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Council on Foreign Relations Daily News Brief
July 23, 2013

Top of the Agenda

Top of the Agenda: Al-Qaeda Claims Responsibility for Iraq Prison Raids

Al-Qaeda claimed responsibility on Tuesday for simultaneous raids on two Iraqi prisons that resulted in the freeing of more than five hundred inmates (Reuters). Monday's deadly attacks on the Taji and Abu Ghraib prisons involved suicide bombers who detonated car bombs and gunmen who attacked prison guards with mortars and rocket-propelled grenades, resulting in the deaths of 120 Iraqi guards. Sunni insurgents have been regaining momentum in recent months against Iraq's Shiite-led government, and the intensifying violence has fueled fears that the sectarian conflict roiling Syria is spilling over into Iraq (al-Jazeera).


"Even if the prisoners are recaptured, the scale of the attacks on the heavily guarded facilities reinforced an impression among many Iraqis that their security forces are struggling to cope with a resurgent al-Qaeda since U.S. forces withdrew in 2011, taking with them much of the expertise and technology that had been used to hold extremists at bay," write Jabbar Yaseen and Liz Sly in the Washington Post.

"While it's possible the U.S. will offer help at the margins, Iraqis shouldn't expect an American cavalry. Leaving Iraq is one of Barack Obama's proudest accomplishments, and the President clearly has no desire to undo it — possibly even at the cost of seeing Iraq slip back into chaos," writes Michael Crowley for TIME.

"Iraq remains a long way from the worst of the civil war. The vast majority of Iraqis who lived through it don't want to return to that horror. But the war in Syria has seen Iraq's already limited control of that long border slip, and government failures like that today – which potentially saw hundreds of seasoned operatives re-injected into the Iraqi insurgency – will encourage more Sunni fence-sitters to join the fight," writes Dan Murphy in the Christian Science Monitor.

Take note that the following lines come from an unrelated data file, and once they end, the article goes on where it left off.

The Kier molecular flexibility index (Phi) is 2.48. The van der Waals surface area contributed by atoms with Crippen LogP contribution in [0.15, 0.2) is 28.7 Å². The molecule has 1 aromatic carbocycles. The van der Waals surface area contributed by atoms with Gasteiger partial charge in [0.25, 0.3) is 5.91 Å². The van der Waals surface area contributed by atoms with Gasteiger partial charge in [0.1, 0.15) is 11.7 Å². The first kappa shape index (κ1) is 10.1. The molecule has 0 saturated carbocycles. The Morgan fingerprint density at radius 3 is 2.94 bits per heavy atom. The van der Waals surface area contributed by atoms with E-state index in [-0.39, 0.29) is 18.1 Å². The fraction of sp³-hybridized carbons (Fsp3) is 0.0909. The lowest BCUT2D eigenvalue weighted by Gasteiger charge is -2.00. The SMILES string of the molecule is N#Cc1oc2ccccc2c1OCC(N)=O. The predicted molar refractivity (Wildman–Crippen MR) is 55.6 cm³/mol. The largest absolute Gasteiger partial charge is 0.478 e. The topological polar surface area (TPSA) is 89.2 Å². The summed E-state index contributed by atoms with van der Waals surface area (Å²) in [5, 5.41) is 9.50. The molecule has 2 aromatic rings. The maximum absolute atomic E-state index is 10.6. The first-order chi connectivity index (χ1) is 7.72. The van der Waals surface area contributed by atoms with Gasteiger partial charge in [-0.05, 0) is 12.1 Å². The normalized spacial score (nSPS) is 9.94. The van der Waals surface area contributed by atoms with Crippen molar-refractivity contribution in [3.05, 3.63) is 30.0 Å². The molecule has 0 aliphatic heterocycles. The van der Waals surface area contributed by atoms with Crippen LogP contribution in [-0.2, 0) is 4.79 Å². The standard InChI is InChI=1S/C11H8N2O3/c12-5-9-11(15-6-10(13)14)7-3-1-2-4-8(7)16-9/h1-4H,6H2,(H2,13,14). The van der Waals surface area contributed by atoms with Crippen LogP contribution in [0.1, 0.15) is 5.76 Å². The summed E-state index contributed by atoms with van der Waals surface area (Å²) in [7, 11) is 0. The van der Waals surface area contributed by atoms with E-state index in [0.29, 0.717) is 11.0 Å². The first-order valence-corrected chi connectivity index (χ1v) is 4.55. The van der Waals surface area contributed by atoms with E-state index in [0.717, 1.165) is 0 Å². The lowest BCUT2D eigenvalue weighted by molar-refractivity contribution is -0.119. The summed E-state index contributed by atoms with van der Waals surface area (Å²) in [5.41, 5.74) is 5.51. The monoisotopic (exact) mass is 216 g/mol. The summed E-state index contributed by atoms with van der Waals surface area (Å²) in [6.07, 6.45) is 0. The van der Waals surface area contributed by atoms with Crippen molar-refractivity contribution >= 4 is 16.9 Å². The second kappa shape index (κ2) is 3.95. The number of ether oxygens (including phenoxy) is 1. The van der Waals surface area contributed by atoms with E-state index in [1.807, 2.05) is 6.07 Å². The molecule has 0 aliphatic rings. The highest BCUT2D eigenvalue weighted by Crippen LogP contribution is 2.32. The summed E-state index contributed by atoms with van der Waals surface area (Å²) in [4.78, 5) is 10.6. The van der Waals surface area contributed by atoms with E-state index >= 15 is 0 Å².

Tepco: Fukushima Leaking Radioactive Water Into Sea

The operator of the Fukushima nuclear plant admitted for the first time on Monday that radioactive groundwater is likely flowing into the Pacific Ocean (JapanTimes). Tepco's admission comes a day after Prime Minister Shinzo Abe's pro-nuclear Liberal Democratic Party and its coalition partner scored a big victory in upper-house elections. The country's fisheries have voiced concern about the health of its marine life in light of these revelations.

CHINA: GlaxoSmithKline announced on Monday that it would lower the cost for its products in mainland China (SCMP) after an investigation revealed that some senior executives of the British pharmaceutical company were guilty of bribery and corruption charges.



Pakistani Document Reveals Dozens of Civilian Drone Deaths